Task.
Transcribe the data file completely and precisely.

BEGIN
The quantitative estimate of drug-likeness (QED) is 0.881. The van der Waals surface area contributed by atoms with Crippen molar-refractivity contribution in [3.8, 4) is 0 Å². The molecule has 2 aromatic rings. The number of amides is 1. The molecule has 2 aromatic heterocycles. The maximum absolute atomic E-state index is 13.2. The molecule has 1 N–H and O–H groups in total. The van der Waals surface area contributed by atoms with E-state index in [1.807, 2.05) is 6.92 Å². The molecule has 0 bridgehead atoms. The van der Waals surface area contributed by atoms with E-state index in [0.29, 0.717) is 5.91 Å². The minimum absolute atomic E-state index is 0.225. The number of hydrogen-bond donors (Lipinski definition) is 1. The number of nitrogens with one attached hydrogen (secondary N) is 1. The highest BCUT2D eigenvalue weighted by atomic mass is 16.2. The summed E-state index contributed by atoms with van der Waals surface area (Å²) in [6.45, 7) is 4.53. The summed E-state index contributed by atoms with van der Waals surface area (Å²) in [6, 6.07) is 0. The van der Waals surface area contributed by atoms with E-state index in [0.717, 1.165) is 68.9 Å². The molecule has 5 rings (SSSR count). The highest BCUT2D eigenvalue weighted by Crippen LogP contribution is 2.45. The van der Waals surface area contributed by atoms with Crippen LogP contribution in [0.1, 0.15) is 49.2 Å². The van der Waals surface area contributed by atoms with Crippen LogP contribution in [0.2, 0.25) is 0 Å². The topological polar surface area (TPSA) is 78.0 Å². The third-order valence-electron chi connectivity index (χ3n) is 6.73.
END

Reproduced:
The quantitative estimate of drug-likeness (QED) is 0.881. The van der Waals surface area contributed by atoms with Crippen molar-refractivity contribution in [3.8, 4) is 0 Å². The molecule has 2 aromatic rings. The number of amides is 1. The molecule has 2 aromatic heterocycles. The maximum absolute atomic E-state index is 13.2. The molecule has 1 N–H and O–H groups in total. The van der Waals surface area contributed by atoms with E-state index in [1.807, 2.05) is 6.92 Å². The molecule has 0 bridgehead atoms. The van der Waals surface area contributed by atoms with E-state index in [0.29, 0.717) is 5.91 Å². The minimum absolute atomic E-state index is 0.225. The number of hydrogen-bond donors (Lipinski definition) is 1. The number of nitrogens with one attached hydrogen (secondary N) is 1. The highest BCUT2D eigenvalue weighted by atomic mass is 16.2. The summed E-state index contributed by atoms with van der Waals surface area (Å²) in [6.45, 7) is 4.53. The summed E-state index contributed by atoms with van der Waals surface area (Å²) in [6, 6.07) is 0. The van der Waals surface area contributed by atoms with E-state index in [0.717, 1.165) is 68.9 Å². The molecule has 5 rings (SSSR count). The highest BCUT2D eigenvalue weighted by Crippen LogP contribution is 2.45. The van der Waals surface area contributed by atoms with Crippen LogP contribution in [0.1, 0.15) is 49.2 Å². The van der Waals surface area contributed by atoms with Crippen LogP contribution in [0.2, 0.25) is 0 Å². The topological polar surface area (TPSA) is 78.0 Å². The third-order valence-electron chi connectivity index (χ3n) is 6.73.